Facebook Bitcoin Scam Used Crown Prince’s Image – Thousands Affected

A UAE news sight The Nationals reported that Facebook has now removed bitcoin scam ads that were floating around with posts linked to the Abu Dhabi Crown Prince. The report explained how, the bitcoin scammers used the name of Sheikh Mohamed bin Zayed, the second most powerful man in UAE and convinced people that he backed a get rich quick scheme using bitcoin trading.

The report talked about such scam dubbed as “Bitcoin Loopholes” and how the posts affected thousands of people. The Abu Dhabi Media Office released a statement asking people to be vigilant:

It is strongly advised that people check the authenticity of campaigns asking for pledges or donations in case of fraud, particularly online and on social media

Thousands of people participated in the get rich quick scheme that required people to pay Dh1,000 to get great returns in seven days. People shared private information to the scammers like email addresses and phone numbers.

READ ALSO: Another Bitcoin Fraud? Crypto Exchange Successfully Pulled a Houdini

The accounts that were running these scams are reported to be from Ukraine and Argentina and Facebook has said that these accounts have been banned by Facebook. The post appeared on UAE residents’ newsfeeds and had the picture of the Crown Prince on it, and was also marked as sponsored. The post also included a fabricated quote by the crown prince saying this is “my way of giving back to the people”.

The post also had an article attached to it written by a supposed Author Michael Alvarado who narrates how he made Dh26,000 in a fortnight using the scheme. It was revealed that the picture of the author was actually Timothy Seppala an American author and a freelance journalist whose picture was being used without his permission and he had no connection with the scam.

READ ALSO: Facebook Libra Crypto Investors – Scammers New Target

The scam gained credibility because it narrated factual details about Sheikh’s stimulus plan, along with some fabricated image to attract people onto the scheme. The post was shared more than 5,000 times and had more than 8,000 comments on it. Comments included people showing interest in investing and sharing personal details. Jitendra Alwani a Dubai based digital marketing expert said about the post:

I was stunned to see the number of likes, comments on the post and shares on the post,

He added:

My opinion is Facebook ads are being pushed without scrutiny. They should audit all accounts and verify the details. I’m sure they have the technology. Not everyone is digitally literate.

Facebook Role:

Facebook claimed that they removed the post and deleted the account as soon as the scam posts were brought to its attention. A Facebook spokesperson while talking to The National said:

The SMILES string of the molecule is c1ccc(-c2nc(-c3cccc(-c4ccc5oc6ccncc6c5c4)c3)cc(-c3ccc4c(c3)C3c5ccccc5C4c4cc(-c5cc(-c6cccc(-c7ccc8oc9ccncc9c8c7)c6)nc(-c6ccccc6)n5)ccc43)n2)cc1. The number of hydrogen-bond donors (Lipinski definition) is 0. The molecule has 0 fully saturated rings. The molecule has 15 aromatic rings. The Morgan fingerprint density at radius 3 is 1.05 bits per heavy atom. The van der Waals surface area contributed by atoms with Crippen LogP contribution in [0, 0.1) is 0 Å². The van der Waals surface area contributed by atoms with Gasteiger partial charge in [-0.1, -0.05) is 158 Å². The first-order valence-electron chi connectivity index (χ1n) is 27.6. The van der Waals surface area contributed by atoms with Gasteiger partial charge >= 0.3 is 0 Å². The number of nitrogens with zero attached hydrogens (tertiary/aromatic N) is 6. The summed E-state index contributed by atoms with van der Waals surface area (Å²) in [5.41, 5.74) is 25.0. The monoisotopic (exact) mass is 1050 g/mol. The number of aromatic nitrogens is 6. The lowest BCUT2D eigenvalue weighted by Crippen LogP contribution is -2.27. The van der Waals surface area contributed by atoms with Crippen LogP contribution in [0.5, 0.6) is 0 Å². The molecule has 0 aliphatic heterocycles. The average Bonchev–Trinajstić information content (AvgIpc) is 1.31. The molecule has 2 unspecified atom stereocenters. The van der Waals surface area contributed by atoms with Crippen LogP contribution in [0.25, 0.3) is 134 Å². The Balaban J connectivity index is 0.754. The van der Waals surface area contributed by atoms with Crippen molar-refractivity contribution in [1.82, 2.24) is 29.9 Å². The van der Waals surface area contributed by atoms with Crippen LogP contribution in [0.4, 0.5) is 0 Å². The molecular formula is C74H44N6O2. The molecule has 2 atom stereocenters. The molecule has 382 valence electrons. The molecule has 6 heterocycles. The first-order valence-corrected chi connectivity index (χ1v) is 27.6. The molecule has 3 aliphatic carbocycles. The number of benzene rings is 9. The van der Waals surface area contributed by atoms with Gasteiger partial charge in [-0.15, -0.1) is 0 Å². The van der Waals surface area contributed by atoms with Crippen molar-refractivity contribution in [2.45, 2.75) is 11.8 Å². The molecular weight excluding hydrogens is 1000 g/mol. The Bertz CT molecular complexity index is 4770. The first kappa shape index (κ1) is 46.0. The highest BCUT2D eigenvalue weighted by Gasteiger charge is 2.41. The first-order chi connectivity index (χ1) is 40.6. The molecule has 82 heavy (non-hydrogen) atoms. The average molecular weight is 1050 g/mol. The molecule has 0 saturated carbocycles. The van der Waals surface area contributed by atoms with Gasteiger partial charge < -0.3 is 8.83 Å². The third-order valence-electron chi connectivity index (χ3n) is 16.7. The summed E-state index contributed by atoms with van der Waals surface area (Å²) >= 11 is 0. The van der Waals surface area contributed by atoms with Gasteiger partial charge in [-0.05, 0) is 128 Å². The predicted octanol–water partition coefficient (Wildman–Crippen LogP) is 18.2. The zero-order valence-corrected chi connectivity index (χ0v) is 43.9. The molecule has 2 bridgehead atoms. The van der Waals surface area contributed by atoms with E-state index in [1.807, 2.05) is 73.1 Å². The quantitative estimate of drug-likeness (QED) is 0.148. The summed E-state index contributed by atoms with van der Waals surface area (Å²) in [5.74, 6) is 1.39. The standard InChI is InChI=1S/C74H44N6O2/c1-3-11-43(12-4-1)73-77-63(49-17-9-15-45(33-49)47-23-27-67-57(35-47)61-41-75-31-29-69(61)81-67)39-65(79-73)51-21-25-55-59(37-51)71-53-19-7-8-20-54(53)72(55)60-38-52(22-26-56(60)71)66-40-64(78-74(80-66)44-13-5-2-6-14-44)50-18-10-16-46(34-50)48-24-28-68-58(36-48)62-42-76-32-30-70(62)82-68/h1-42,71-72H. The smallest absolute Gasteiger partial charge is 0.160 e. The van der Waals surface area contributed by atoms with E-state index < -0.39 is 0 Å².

We want people to be able to trust the connections they make on Facebook. Claiming to be another person on Facebook violates our community standards, and we have a dedicated team that’s tasked with helping to detect and block these kinds of scams.

This is not the first-time crypto ads have caused issues for Facebook as illegal crypto ads have been a headache for Facebook for quite some time now, and despite the company’s continuous efforts, the problem persists.

Lawyers at Facebook have been persistent that the company has been doing everything in its power to stop such incidents from taking place; however, they did say that it is impossible for Facebook to monitor all the ads uploaded on its platform all the time.

READ ALSO: $5 Million Crypto Loss: Even the Most Advanced Crypto Exchange Suffered Hack

Just last month a Dutch Billionaire Media Mogul John De Mol worth over $1.7 billion sued Facebook over such ad that used his face to scam people using crypto. The scam used his picture without his permission and people had lost more than $1.9 million participating in those schemes due to his reputation.

The odd about the case was that De Mol had been reporting these ads for over a year but Facebook didn’t take them down. The ads have since been removed from Facebook; however, the lawsuit argues that the ads shouldn’t have been allowed on the platform at all.

Lawyers representing Mol have asked the court to order Facebook to fix its broken ads scrutiny system. Facebook in 2018 put a ban on ICO and crypto ads citing the following concerns:

We want people to continue to discover and learn about new products and services through Facebook ads without fear of scams or deception. That said, many companies are advertising binary options, ICOs, and cryptocurrencies that are not currently operating in good faith.

However soon after the ban was placed Facebook lifted some part of the ban, eventually keeping only ICOs on the block list.

READ ALSO: Crypto Fraud: Brothers Put Behind Bars for the 2016 Exchange Hack

Shahzaib Zafar

Electrical Engineer, Crypto enthusiast, a tech nerd and a developer with a keen interest in blockchain, writes daily articles about bitcoin and cryptocurrencies for blockpublisher.


  1. i luckily met assuredrecover on a comment after googling how to get my money back from a scammer. i was skeptical about trying them but i went on to search them out and read more reviews then i reclunctantly reached out to them and i did not regret it, I got all my money back and i even ask them to crosscheck before i go into business deals regarding bitcoins and binary options to make sure its not a sham

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